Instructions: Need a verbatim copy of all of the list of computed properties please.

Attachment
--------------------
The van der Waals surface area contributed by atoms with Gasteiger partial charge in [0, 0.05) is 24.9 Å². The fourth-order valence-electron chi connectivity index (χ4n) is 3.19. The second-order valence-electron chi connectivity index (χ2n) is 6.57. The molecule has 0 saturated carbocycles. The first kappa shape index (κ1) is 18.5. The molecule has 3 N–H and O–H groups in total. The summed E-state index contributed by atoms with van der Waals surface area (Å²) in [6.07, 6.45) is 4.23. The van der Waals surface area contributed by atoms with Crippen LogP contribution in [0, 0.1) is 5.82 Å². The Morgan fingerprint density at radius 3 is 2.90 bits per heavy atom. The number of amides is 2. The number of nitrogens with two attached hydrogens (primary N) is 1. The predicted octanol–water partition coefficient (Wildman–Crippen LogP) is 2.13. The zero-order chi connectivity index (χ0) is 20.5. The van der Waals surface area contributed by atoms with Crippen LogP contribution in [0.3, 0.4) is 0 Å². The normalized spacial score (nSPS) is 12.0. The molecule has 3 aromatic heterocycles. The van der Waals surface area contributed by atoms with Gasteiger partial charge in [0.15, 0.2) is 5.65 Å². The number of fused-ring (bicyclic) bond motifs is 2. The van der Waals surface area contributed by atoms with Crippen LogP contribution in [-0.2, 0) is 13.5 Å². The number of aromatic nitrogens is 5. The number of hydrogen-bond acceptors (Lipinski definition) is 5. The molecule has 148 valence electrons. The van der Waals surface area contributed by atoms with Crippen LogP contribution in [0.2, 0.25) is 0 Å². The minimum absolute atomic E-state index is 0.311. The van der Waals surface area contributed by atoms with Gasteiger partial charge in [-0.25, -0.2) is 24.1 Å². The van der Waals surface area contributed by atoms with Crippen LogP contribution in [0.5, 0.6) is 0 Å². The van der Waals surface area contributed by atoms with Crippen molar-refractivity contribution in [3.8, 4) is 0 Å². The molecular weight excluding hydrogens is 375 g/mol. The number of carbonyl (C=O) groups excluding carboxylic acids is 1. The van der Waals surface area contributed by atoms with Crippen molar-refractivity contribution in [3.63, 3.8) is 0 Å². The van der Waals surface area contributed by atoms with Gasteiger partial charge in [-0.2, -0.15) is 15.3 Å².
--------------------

The van der Waals surface area contributed by atoms with Gasteiger partial charge in [0, 0.05) is 24.9 Å². The fourth-order valence-electron chi connectivity index (χ4n) is 3.19. The second-order valence-electron chi connectivity index (χ2n) is 6.57. The molecule has 0 saturated carbocycles. The first kappa shape index (κ1) is 18.5. The molecule has 3 N–H and O–H groups in total. The summed E-state index contributed by atoms with van der Waals surface area (Å²) in [6.07, 6.45) is 4.23. The van der Waals surface area contributed by atoms with Crippen LogP contribution in [0, 0.1) is 5.82 Å². The Morgan fingerprint density at radius 3 is 2.90 bits per heavy atom. The number of amides is 2. The number of nitrogens with two attached hydrogens (primary N) is 1. The predicted octanol–water partition coefficient (Wildman–Crippen LogP) is 2.13. The zero-order chi connectivity index (χ0) is 20.5. The van der Waals surface area contributed by atoms with Crippen LogP contribution in [0.3, 0.4) is 0 Å². The normalized spacial score (nSPS) is 12.0. The molecule has 3 aromatic heterocycles. The van der Waals surface area contributed by atoms with Gasteiger partial charge in [0.15, 0.2) is 5.65 Å². The number of fused-ring (bicyclic) bond motifs is 2. The van der Waals surface area contributed by atoms with Crippen LogP contribution in [-0.2, 0) is 13.5 Å². The number of aromatic nitrogens is 5. The number of hydrogen-bond acceptors (Lipinski definition) is 5. The molecule has 148 valence electrons. The van der Waals surface area contributed by atoms with Crippen LogP contribution in [0.2, 0.25) is 0 Å². The minimum absolute atomic E-state index is 0.311. The van der Waals surface area contributed by atoms with Gasteiger partial charge in [-0.25, -0.2) is 24.1 Å². The van der Waals surface area contributed by atoms with Crippen LogP contribution in [0.5, 0.6) is 0 Å². The van der Waals surface area contributed by atoms with Crippen molar-refractivity contribution in [3.8, 4) is 0 Å². The molecular weight excluding hydrogens is 375 g/mol. The number of carbonyl (C=O) groups excluding carboxylic acids is 1. The van der Waals surface area contributed by atoms with Crippen molar-refractivity contribution in [3.63, 3.8) is 0 Å². The van der Waals surface area contributed by atoms with Gasteiger partial charge in [-0.2, -0.15) is 15.3 Å².